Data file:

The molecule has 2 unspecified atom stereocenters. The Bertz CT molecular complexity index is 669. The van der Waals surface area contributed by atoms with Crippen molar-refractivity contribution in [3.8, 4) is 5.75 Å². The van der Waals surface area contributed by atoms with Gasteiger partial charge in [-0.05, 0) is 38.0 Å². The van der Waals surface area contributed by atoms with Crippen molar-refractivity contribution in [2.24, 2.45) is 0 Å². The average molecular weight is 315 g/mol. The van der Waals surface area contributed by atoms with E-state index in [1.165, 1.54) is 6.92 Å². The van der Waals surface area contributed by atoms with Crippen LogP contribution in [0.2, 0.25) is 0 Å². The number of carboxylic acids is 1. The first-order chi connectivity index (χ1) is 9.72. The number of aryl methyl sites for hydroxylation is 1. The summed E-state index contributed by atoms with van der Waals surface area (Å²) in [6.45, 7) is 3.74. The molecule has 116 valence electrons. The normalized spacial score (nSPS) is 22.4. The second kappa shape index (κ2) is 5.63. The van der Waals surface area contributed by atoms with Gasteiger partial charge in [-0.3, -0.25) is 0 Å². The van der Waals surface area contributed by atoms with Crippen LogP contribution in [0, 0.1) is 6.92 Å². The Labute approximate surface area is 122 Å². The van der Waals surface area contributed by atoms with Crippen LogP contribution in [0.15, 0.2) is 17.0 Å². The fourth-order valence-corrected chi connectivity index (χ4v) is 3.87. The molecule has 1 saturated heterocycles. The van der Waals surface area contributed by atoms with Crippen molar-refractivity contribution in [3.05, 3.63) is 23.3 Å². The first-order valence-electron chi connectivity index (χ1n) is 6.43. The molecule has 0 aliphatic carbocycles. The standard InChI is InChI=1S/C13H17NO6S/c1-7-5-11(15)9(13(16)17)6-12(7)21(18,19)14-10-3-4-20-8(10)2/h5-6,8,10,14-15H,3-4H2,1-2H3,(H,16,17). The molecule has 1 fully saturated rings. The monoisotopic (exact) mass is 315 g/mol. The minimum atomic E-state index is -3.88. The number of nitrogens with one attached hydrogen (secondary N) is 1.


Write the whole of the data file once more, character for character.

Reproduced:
The molecule has 2 unspecified atom stereocenters. The Bertz CT molecular complexity index is 669. The van der Waals surface area contributed by atoms with Crippen molar-refractivity contribution in [3.8, 4) is 5.75 Å². The van der Waals surface area contributed by atoms with Gasteiger partial charge in [-0.05, 0) is 38.0 Å². The van der Waals surface area contributed by atoms with Crippen molar-refractivity contribution in [2.24, 2.45) is 0 Å². The average molecular weight is 315 g/mol. The van der Waals surface area contributed by atoms with E-state index in [1.165, 1.54) is 6.92 Å². The van der Waals surface area contributed by atoms with Crippen LogP contribution in [0.2, 0.25) is 0 Å². The number of carboxylic acids is 1. The first-order chi connectivity index (χ1) is 9.72. The number of aryl methyl sites for hydroxylation is 1. The summed E-state index contributed by atoms with van der Waals surface area (Å²) in [6.45, 7) is 3.74. The molecule has 116 valence electrons. The normalized spacial score (nSPS) is 22.4. The second kappa shape index (κ2) is 5.63. The van der Waals surface area contributed by atoms with Gasteiger partial charge in [-0.3, -0.25) is 0 Å². The van der Waals surface area contributed by atoms with Crippen LogP contribution in [0, 0.1) is 6.92 Å². The Labute approximate surface area is 122 Å². The van der Waals surface area contributed by atoms with Crippen LogP contribution in [0.15, 0.2) is 17.0 Å². The fourth-order valence-corrected chi connectivity index (χ4v) is 3.87. The molecule has 1 saturated heterocycles. The van der Waals surface area contributed by atoms with Crippen molar-refractivity contribution in [3.05, 3.63) is 23.3 Å². The first-order valence-electron chi connectivity index (χ1n) is 6.43. The molecule has 0 aliphatic carbocycles. The standard InChI is InChI=1S/C13H17NO6S/c1-7-5-11(15)9(13(16)17)6-12(7)21(18,19)14-10-3-4-20-8(10)2/h5-6,8,10,14-15H,3-4H2,1-2H3,(H,16,17). The molecule has 1 fully saturated rings. The monoisotopic (exact) mass is 315 g/mol. The minimum atomic E-state index is -3.88. The number of nitrogens with one attached hydrogen (secondary N) is 1.